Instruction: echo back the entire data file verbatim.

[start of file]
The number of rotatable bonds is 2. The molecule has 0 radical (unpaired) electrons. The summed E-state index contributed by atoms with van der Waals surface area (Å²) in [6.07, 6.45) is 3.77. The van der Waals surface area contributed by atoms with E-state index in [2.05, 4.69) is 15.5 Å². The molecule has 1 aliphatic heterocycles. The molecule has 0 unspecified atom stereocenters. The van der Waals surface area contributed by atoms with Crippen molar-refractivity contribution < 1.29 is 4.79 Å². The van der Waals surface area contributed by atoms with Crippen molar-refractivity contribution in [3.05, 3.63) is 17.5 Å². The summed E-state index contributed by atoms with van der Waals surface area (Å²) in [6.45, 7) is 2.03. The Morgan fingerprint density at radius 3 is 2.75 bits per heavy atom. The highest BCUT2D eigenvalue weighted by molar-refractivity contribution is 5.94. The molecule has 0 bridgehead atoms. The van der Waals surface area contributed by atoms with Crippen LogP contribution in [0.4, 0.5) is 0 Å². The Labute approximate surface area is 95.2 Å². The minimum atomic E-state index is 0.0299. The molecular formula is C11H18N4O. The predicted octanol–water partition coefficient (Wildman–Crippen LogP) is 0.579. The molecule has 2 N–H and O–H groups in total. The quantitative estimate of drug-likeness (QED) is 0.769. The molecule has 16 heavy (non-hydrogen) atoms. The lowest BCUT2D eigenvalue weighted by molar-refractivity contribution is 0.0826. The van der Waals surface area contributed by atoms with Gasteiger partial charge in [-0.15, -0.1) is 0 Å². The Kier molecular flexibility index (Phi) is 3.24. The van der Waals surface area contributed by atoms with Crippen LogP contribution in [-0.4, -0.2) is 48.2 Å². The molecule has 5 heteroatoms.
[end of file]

The number of rotatable bonds is 2. The molecule has 0 radical (unpaired) electrons. The summed E-state index contributed by atoms with van der Waals surface area (Å²) in [6.07, 6.45) is 3.77. The van der Waals surface area contributed by atoms with E-state index in [2.05, 4.69) is 15.5 Å². The molecule has 1 aliphatic heterocycles. The molecule has 0 unspecified atom stereocenters. The van der Waals surface area contributed by atoms with Crippen molar-refractivity contribution < 1.29 is 4.79 Å². The van der Waals surface area contributed by atoms with Crippen molar-refractivity contribution in [3.05, 3.63) is 17.5 Å². The summed E-state index contributed by atoms with van der Waals surface area (Å²) in [6.45, 7) is 2.03. The Morgan fingerprint density at radius 3 is 2.75 bits per heavy atom. The highest BCUT2D eigenvalue weighted by molar-refractivity contribution is 5.94. The molecule has 0 bridgehead atoms. The van der Waals surface area contributed by atoms with Crippen LogP contribution in [0.4, 0.5) is 0 Å². The Labute approximate surface area is 95.2 Å². The minimum atomic E-state index is 0.0299. The molecular formula is C11H18N4O. The predicted octanol–water partition coefficient (Wildman–Crippen LogP) is 0.579. The molecule has 2 N–H and O–H groups in total. The quantitative estimate of drug-likeness (QED) is 0.769. The molecule has 16 heavy (non-hydrogen) atoms. The lowest BCUT2D eigenvalue weighted by molar-refractivity contribution is 0.0826. The van der Waals surface area contributed by atoms with Gasteiger partial charge in [-0.15, -0.1) is 0 Å². The Kier molecular flexibility index (Phi) is 3.24. The van der Waals surface area contributed by atoms with Crippen LogP contribution in [-0.4, -0.2) is 48.2 Å². The molecule has 5 heteroatoms.